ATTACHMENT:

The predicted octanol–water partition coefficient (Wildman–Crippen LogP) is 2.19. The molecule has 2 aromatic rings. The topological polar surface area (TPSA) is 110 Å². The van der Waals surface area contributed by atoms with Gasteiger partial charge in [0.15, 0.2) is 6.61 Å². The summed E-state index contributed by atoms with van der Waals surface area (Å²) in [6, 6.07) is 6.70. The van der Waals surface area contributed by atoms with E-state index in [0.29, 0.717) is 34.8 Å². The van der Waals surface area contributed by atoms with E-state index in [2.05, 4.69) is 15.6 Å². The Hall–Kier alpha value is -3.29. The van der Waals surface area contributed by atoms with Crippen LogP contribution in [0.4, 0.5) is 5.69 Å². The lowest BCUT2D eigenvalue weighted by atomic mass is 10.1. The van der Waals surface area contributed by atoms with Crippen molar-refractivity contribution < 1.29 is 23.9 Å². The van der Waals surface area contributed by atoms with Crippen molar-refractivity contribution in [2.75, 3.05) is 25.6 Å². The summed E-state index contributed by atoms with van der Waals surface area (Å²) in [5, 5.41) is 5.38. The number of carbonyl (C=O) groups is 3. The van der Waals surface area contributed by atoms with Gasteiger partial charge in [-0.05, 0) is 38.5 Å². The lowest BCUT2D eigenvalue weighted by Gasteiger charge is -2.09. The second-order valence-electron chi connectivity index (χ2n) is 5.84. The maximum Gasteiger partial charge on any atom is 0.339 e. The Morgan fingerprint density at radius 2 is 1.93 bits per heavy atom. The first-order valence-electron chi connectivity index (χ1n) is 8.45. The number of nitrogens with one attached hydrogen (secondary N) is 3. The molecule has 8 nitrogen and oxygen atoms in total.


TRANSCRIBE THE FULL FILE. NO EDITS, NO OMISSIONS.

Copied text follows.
The predicted octanol–water partition coefficient (Wildman–Crippen LogP) is 2.19. The molecule has 2 aromatic rings. The topological polar surface area (TPSA) is 110 Å². The van der Waals surface area contributed by atoms with Gasteiger partial charge in [0.15, 0.2) is 6.61 Å². The summed E-state index contributed by atoms with van der Waals surface area (Å²) in [6, 6.07) is 6.70. The van der Waals surface area contributed by atoms with E-state index in [0.29, 0.717) is 34.8 Å². The van der Waals surface area contributed by atoms with E-state index in [2.05, 4.69) is 15.6 Å². The Hall–Kier alpha value is -3.29. The van der Waals surface area contributed by atoms with Crippen LogP contribution in [0.4, 0.5) is 5.69 Å². The lowest BCUT2D eigenvalue weighted by atomic mass is 10.1. The van der Waals surface area contributed by atoms with Crippen molar-refractivity contribution < 1.29 is 23.9 Å². The van der Waals surface area contributed by atoms with Crippen molar-refractivity contribution in [2.75, 3.05) is 25.6 Å². The summed E-state index contributed by atoms with van der Waals surface area (Å²) in [5, 5.41) is 5.38. The number of carbonyl (C=O) groups is 3. The van der Waals surface area contributed by atoms with Gasteiger partial charge in [-0.05, 0) is 38.5 Å². The lowest BCUT2D eigenvalue weighted by Gasteiger charge is -2.09. The second-order valence-electron chi connectivity index (χ2n) is 5.84. The maximum Gasteiger partial charge on any atom is 0.339 e. The Morgan fingerprint density at radius 2 is 1.93 bits per heavy atom. The first-order valence-electron chi connectivity index (χ1n) is 8.45. The number of nitrogens with one attached hydrogen (secondary N) is 3. The molecule has 8 nitrogen and oxygen atoms in total.